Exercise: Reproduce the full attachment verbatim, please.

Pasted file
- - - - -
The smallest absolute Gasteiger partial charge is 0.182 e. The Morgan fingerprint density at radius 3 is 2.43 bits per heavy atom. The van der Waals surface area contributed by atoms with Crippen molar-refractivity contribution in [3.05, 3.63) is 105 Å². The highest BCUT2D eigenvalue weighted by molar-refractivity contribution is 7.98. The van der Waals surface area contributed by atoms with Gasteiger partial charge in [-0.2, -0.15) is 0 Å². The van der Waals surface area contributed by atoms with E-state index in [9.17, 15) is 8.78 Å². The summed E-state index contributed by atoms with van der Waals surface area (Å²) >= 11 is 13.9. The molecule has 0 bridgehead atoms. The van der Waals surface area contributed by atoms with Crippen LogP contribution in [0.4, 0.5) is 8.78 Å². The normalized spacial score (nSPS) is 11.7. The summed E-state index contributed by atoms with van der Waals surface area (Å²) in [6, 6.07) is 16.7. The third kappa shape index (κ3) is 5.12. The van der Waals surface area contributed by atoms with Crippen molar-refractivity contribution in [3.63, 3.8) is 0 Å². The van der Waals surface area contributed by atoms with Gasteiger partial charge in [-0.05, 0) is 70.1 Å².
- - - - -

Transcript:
The smallest absolute Gasteiger partial charge is 0.182 e. The Morgan fingerprint density at radius 3 is 2.43 bits per heavy atom. The van der Waals surface area contributed by atoms with Crippen molar-refractivity contribution in [3.05, 3.63) is 105 Å². The highest BCUT2D eigenvalue weighted by molar-refractivity contribution is 7.98. The van der Waals surface area contributed by atoms with Gasteiger partial charge in [-0.2, -0.15) is 0 Å². The van der Waals surface area contributed by atoms with E-state index in [9.17, 15) is 8.78 Å². The summed E-state index contributed by atoms with van der Waals surface area (Å²) >= 11 is 13.9. The molecule has 0 bridgehead atoms. The van der Waals surface area contributed by atoms with Crippen LogP contribution in [0.4, 0.5) is 8.78 Å². The normalized spacial score (nSPS) is 11.7. The summed E-state index contributed by atoms with van der Waals surface area (Å²) in [6, 6.07) is 16.7. The third kappa shape index (κ3) is 5.12. The van der Waals surface area contributed by atoms with Crippen molar-refractivity contribution in [3.63, 3.8) is 0 Å². The van der Waals surface area contributed by atoms with Gasteiger partial charge in [-0.05, 0) is 70.1 Å².